Rueter, incidentally, pitched eight terrific shutout innings, but apparently it took him 137 pitches to get that far, so Dusty turned the ball over to Jim Poole with a 4-0 lead. Poole allowed a baserunner and got an out, not necessarily in that order, and in came Rod Beck. Now, I'm convinced Rodney doesn't concentrate unless he's in a save situation, and this time he gave up hit after hit, loading the bases. Then somebody hit a game-ending double-play grounder to Mark Lewis at third, who (surprisingly) fielded it cleanly and threw to second, where Jeff Kent caught it, then dropped it. And while he was arguing with the baserunner, Shawn Dunston, whom he says spiked him, two runs scored, making it 4-2 (not 4-3, thank you). Beck then struck out Dave Hansen looking to end it, but what an odd game.
But the main thing, aside from the fact that the Giants won, is, hey, I saw a triple play.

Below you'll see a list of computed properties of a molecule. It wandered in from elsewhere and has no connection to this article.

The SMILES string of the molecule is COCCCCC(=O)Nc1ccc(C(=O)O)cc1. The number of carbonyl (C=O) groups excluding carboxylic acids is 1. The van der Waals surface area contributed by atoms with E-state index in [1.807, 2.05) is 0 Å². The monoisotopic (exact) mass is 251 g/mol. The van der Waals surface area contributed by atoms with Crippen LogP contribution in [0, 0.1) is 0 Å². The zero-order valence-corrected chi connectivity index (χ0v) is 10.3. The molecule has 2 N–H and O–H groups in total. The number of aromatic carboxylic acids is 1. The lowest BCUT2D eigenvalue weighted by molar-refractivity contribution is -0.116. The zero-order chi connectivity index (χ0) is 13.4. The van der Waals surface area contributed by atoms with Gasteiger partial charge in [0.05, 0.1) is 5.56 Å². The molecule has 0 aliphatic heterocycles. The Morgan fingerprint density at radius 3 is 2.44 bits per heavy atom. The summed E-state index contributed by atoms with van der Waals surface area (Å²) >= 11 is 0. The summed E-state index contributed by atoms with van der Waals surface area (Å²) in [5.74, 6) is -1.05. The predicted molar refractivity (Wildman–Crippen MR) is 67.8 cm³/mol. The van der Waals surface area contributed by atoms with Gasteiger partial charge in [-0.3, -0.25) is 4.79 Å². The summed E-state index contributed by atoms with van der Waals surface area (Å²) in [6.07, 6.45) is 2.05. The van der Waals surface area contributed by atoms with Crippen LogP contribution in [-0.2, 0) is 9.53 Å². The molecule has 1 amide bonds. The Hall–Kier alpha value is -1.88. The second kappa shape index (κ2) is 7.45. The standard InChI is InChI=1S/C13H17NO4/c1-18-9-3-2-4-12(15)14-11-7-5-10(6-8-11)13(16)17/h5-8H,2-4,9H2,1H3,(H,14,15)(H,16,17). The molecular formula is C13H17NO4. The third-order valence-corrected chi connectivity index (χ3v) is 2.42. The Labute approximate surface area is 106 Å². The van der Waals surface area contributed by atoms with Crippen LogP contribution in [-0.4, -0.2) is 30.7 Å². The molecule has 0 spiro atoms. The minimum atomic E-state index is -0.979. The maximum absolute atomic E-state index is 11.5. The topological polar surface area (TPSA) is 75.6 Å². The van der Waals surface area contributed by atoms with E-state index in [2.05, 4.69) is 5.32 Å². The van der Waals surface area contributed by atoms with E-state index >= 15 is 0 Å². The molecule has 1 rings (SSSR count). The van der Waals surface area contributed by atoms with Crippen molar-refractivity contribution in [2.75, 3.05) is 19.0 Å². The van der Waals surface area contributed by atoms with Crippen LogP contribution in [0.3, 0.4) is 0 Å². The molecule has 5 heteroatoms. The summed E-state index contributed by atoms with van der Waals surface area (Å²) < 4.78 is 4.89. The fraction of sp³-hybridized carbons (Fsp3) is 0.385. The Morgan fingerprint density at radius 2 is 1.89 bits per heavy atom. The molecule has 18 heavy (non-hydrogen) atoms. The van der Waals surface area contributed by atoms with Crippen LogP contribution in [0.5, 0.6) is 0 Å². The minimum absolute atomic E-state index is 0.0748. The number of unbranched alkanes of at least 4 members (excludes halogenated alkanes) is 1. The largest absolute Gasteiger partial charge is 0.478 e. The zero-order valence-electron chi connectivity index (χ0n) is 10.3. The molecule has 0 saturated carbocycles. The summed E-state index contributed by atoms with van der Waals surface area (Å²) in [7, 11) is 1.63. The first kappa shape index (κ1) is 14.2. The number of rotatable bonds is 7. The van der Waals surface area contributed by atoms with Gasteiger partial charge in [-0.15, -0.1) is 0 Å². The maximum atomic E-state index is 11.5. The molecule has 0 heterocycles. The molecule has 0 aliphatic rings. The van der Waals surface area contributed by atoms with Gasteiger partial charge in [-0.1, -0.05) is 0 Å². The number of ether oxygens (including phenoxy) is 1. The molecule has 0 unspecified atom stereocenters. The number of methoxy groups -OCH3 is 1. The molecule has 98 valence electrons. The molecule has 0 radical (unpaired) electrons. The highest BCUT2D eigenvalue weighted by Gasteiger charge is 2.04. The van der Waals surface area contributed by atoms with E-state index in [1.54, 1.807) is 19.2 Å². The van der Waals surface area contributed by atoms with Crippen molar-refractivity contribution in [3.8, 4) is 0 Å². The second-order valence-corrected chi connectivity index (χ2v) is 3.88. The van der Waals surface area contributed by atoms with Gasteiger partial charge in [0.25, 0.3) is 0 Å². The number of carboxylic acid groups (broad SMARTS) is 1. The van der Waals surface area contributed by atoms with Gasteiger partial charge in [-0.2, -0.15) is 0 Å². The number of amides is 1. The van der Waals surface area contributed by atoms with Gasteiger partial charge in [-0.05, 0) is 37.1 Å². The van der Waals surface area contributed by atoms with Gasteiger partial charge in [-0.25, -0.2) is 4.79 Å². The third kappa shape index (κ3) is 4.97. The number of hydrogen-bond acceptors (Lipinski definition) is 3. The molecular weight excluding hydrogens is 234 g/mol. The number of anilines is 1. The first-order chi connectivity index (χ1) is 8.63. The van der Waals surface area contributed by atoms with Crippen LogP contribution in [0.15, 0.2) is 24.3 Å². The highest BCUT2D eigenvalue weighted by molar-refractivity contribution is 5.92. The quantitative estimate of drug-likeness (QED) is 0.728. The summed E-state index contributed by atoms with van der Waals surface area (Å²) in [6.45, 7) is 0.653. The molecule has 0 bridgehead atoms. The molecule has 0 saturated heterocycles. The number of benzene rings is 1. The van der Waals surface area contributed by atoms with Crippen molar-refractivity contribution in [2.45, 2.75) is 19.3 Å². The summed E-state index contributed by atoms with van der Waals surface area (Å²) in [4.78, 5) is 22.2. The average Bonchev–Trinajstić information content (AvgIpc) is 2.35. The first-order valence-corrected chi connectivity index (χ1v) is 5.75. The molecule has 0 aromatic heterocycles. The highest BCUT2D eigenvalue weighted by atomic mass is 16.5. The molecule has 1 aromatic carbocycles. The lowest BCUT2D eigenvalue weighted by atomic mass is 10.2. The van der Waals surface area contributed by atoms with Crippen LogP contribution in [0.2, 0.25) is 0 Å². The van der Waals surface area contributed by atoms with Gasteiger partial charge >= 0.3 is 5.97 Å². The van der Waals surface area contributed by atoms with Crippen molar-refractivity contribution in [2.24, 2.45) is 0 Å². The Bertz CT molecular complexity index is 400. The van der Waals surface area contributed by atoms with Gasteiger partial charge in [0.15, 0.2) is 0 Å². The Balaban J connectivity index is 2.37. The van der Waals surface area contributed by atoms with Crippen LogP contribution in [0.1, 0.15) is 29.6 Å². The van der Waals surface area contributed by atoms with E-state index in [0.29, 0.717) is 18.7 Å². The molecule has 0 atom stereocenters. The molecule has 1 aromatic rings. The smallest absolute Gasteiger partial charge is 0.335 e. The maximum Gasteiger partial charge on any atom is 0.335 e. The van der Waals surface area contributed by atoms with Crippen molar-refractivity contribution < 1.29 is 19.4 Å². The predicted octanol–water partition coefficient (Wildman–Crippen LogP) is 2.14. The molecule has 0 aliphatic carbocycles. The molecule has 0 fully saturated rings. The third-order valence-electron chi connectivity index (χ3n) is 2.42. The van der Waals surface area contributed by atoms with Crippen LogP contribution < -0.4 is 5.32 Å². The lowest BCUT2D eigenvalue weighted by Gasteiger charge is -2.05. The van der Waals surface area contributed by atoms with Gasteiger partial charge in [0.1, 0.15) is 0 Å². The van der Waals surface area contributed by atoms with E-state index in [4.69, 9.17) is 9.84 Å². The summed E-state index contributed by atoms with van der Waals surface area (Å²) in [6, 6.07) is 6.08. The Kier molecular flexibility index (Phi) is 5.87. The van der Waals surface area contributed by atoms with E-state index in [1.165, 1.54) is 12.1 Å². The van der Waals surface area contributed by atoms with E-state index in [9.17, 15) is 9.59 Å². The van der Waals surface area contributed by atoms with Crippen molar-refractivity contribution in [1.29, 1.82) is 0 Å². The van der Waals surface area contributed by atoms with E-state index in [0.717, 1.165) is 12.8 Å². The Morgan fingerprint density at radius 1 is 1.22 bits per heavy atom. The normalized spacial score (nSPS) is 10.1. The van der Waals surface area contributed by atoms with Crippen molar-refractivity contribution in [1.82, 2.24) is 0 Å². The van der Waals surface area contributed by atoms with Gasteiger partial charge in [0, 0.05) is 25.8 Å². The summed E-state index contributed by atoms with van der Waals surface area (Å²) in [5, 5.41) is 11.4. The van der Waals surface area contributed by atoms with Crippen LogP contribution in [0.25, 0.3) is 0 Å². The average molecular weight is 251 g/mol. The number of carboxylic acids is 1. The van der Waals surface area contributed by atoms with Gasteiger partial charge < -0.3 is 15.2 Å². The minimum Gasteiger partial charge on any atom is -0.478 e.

The first game of the Cubs series, by the way, saw the Giants win the last two games after going down 5-3 in the first game in 14 innings. It was almost a carbon copy of a game I saw in the mid-'80s, also involving the Cubs, lots of extra innings, and a Giants cave-in in the top of the last inning. This time it was Joe Roa, the seventy-first Giants pitcher of the night, who was left out there an inning too long. As my brother-in-law Joe pointed out, perhaps one trip through the batting order is enough for Roa, as this kind of thing has happened before.
I should point out that the Giants managed to fail despite five -- count 'em, five -- Cubbie errors, none of which hurt them any. The same could be said for Giants batters, though.
The context is irrelevant, really, but Eric Gilmore of the CC Times wrote, "You guessed it. Wilkins struck out swinging." And he did it again at least three more times on Saturday. Looks like his confidence is shot, especially when his first whiff came after fouling off several pitches and looking pretty good up there.